Recommendations to Local and State Leaders from the Joint Ocean Commission Initiativehttp://www.jointoceancommission.org
Last week the Joint Ocean Commission released a report highlighting actions that need to be taken to protect and restore our nation's coast and ocean. The report highlights Ventura as one of the west coast communities actively working to put integrated, ecosystem-based approaches into practice in the management of ocean and coastal resources they depend on for high quality of life and a vibrant coastal economy. This is the result of the Ventura Chapter of the Surfrider Foundation's work on Surfers' Point, Matilija Dam, and stormwater and watershed management.
The report presents the Joint Initiative’s recommendations for actions local and state elected leaders can take to improve the health of coastal ecosystems and economies. The recommendations focus on:
- Actions local leaders can take to implement an integrated, ecosystem-based approach
- Actions state legislatures can take to support local communities in this effort
- Ways both local and state leaders can begin to address coastal climate change impacts
- Strategies coastal communities and state legislatures can employ to ensure the resources needed to implement the recommendations are available
- On-the-ground examples of how local and state governments on the West Coast are already making progress toward an integrated, ecosystem-based approach
The Ventura Ecosystem-based management project was highlighted in this month's Making Waves, the Surfrider Foundation's publication. The article is posted on the blog here
Local press: Report urges cooperation to protect coastal zones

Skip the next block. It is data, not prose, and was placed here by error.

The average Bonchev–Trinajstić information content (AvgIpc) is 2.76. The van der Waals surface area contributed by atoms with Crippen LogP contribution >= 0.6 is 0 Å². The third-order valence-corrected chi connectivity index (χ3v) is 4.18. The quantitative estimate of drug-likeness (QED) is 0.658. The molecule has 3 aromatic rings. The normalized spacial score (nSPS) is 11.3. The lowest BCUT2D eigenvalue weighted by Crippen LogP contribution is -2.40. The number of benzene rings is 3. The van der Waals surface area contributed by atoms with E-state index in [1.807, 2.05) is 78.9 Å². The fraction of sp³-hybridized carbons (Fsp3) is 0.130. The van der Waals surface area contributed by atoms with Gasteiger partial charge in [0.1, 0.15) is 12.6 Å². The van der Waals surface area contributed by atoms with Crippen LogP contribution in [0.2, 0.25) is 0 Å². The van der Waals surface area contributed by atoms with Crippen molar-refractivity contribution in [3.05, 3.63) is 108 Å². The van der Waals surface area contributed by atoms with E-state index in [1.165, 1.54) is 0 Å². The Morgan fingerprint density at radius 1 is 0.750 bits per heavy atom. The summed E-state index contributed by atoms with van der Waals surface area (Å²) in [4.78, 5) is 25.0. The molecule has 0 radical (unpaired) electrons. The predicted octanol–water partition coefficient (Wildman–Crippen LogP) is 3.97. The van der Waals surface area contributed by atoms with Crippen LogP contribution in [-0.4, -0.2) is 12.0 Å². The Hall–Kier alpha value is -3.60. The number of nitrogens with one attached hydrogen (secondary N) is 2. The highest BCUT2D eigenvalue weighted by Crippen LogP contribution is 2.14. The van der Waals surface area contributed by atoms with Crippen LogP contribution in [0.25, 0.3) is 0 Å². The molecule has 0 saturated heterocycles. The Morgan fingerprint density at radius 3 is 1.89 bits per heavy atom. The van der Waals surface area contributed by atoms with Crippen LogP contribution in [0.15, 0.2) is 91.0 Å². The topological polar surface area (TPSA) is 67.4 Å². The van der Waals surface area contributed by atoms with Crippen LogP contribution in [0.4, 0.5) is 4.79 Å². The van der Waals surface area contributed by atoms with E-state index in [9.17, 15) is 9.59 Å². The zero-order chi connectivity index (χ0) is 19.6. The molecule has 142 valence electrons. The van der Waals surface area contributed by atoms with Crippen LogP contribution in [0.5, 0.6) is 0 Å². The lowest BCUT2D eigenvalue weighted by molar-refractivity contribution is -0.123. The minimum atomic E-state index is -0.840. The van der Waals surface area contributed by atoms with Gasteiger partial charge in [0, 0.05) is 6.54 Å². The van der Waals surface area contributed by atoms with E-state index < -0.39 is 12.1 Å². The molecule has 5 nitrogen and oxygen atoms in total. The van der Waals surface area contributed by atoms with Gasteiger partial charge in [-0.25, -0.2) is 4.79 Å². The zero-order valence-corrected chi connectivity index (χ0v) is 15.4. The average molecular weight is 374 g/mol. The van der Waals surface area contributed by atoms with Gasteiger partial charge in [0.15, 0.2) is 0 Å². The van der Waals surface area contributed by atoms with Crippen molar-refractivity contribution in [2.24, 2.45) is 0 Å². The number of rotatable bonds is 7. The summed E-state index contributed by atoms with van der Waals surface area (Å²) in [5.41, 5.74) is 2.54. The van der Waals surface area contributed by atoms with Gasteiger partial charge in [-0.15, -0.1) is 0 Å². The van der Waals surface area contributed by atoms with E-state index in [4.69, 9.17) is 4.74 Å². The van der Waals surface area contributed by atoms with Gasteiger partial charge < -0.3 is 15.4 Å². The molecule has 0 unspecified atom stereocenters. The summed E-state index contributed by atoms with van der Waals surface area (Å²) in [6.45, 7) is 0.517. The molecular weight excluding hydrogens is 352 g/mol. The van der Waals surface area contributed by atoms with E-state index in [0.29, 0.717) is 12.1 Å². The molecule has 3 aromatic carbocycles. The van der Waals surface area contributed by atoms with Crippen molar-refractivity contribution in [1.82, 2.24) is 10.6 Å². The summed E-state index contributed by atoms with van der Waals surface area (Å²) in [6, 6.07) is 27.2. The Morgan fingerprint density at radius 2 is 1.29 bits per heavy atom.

Letter to the editor highlighting our progress:
Cooperation under way
January 16, 2009
Re: your Jan. 15 article, "Report urges cooperation to protect coastal
This article about the Joint Ocean Commission Initiative report, "One Coast, One Future," correctly highlights fragmented governance as one of the primary threats to our coasts and ocean.
This report also highlights Ventura as one of the West Coast communities actively working to put integrated, ecosystem-based approaches into practice in the management of ocean and coastal resources they depend on for high quality of life and a vibrant coastal economy.
In early 2008, the Ventura chapter of the Surfrider Foundation published, "Solving the Urban Runoff Problem - A Vision for the City of Ventura." In this document, we outlined a strategy for retrofit of the storm drain infrastructure in Ventura to improve coastal water quality and make better use of our limited rainfall. In July, the city of Ventura passed a "green streets" ordinance as a first step in implementing this plan. This is one part of the Surfrider Foundation's
integrated strategy for the restoration of the Ventura River watershed, which also includes beach restoration at Surfers' Point and removal of Matilija Dam.
Each of these projects requires coordinating the multiple jurisdictions of local, state and federal government agencies and engaging the affected communities -- no easy task in a society with so
many competing interests. However, despite state budget woes, there is now a great opportunity to construct these "green infrastructure" projects with the federal economic stimulus package.
Restoring the function of our coastal ecosystems by implementing "ecosystem-based management" in Ventura will serve as a real world demonstration of the principles outlined in the Joint Ocean Commission report. Support for these projects is one way our elected officials
can provide critical leadership for securing the health of coastal ecosystems and economies.
More information on the Ventura ecosystem project may be found at http://venturaecosystem.blogspot.com/
-- Paul Jenkin, Ventura